In “Hala La Wayn?” (Where Do We Go Now?), Nadine Labaki has once again produced a movie that is as funny, sassy and insightful as the female characters she portrays in her work.
The Lebanese filmmaker rose to fame in the early ‘00s, with a string of highly popular music videos, distinguished for their retro visual style and strong female characters.
Labaki’s directorial debut, “Caramel,” arrived in 2007 to great commercial and critical acclaim, both at home and abroad. Portraying the stories of five different women in Beirut and their difficulties of experiencing and accepting love, Labaki steered away from politics, focusing on the everyday realities of Lebanese women.
“Hala La Wayn?” marks a new high in Labaki’s young career. Recently winning the People’s Choice Awards at the 2011 Toronto International Film Festival, beating major Hollywood productions such as Alexander Payne’s Oscar nominated “The Descendents,” the movie has been appealing to audiences worldwide.
The film is set in a Lebanese mountain village composed of a Christian and Muslim population that try to cope with the sectarian strife taking place outside their isolated habitat. Labaki tells her story with much humor, balancing it with some of the more sober and tragic elements that speak of loss, death and social instability.
The movie is a musical comedy, with a score composed by Khaled Mouzanner. It opens with a scene of the village women, dressed in black with head and face veils, in a synchronized dance of slow, sad paces as they go visit dead family members in a cemetery faintly divided between the Muslims and Christians. Seemingly death, the great equalizer of life, has brought the village inhabitants together both physically and metaphorically.
The village where the story takes place is unnamed, and the exact date of the movie’s series of events is unidentifiable. This is a story about women grieving for the men they’ve lost in a war of absurdities, as they scheme and plot to keep the men of their village and community peaceful and civil with one another.
The movie’s characters live side by side in a community of hotheaded males and levelheaded women. The plot centers on the women’s multiple attempts to ease mounting tensions as news of external fighting and deaths reaches the village via TV and radio, through comically planned plots to distract the men.
Labaki plays the role of Amal, a café owner in whose establishment many of the movie’s scenes unfold. Co-existence in the community at first are exemplified by shots of the village’s mosque and church standing side by side, and later by the village’s priest and sheikh who unite the community.
The women are portrayed throughout the movie as a unified front, perpetually plotting to keep the men away from confrontations. The women are seen collectively making baked treats for the villager’s first communion celebrations and we understand the tenacity with which the women hold onto their efforts to serve as an example of camaraderie and maintaining the peace.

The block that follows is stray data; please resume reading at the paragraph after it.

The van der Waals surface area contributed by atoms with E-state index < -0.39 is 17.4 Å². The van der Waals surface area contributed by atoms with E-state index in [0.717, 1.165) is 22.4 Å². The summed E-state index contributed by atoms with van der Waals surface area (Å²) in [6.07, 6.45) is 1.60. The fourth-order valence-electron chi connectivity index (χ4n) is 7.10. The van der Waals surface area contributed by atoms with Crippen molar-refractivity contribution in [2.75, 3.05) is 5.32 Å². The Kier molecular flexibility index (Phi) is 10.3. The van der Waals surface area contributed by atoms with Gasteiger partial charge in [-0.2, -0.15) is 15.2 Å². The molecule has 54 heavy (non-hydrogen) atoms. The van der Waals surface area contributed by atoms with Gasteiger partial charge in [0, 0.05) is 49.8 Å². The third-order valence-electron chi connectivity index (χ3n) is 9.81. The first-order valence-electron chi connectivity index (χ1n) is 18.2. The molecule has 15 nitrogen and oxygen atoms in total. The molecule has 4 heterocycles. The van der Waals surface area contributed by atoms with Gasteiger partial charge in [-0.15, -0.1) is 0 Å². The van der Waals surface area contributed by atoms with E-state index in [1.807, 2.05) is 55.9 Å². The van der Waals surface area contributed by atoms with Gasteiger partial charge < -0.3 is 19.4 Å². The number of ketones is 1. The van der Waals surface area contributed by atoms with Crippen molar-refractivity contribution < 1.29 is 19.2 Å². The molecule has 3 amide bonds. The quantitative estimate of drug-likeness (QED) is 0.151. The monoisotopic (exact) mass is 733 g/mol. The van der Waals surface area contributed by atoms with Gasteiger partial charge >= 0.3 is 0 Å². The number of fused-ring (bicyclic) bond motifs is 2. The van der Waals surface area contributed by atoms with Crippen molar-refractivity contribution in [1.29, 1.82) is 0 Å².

Events in the movie escalate and the priest is the first to warn his worshippers to ignore what happens outside their village.
In an effort to bring the men together, the women call upon the Virgin Mary to send them a miracle and they receive a sign to hire Eastern European dancers to “pass though” the village, scheming to keep them there to ease the tension between the village men as they bond together over their sexualized fascination of women.
The characters are well-rounded. We are given thorough insights into both their flaws and graces, which make them easy to relate to.
Though Labaki portrays the male characters somewhat unflatteringly in some parts of the film — appearing as if they’re incapable of controlling their thoughts or emotions — she does it to highlight the cause of Lebanese women as ultimately being the ones who have suffered the most as grieving caretakers of a nation of lost husbands, brothers and sons.
In one scene, we see a mother confronting a statue of the Virgin Mary in church in a heart-wrenching monologue of despair. The artistry of that particular scene is remarkable: We see the mother running up the mountain in her house robe of white and blue; the parallels between Mary and mother are subtle, uncontrived and very powerful.
“Hala La Wayn?” is a perfect mix of commerce and art; the scenes of the village are visually warm and beautiful and the dialogue and accompanying music supports both the comical and emotional elements of the story.
Watching it in Egypt leaves one asking the same question: considering our current politics, where do we go now?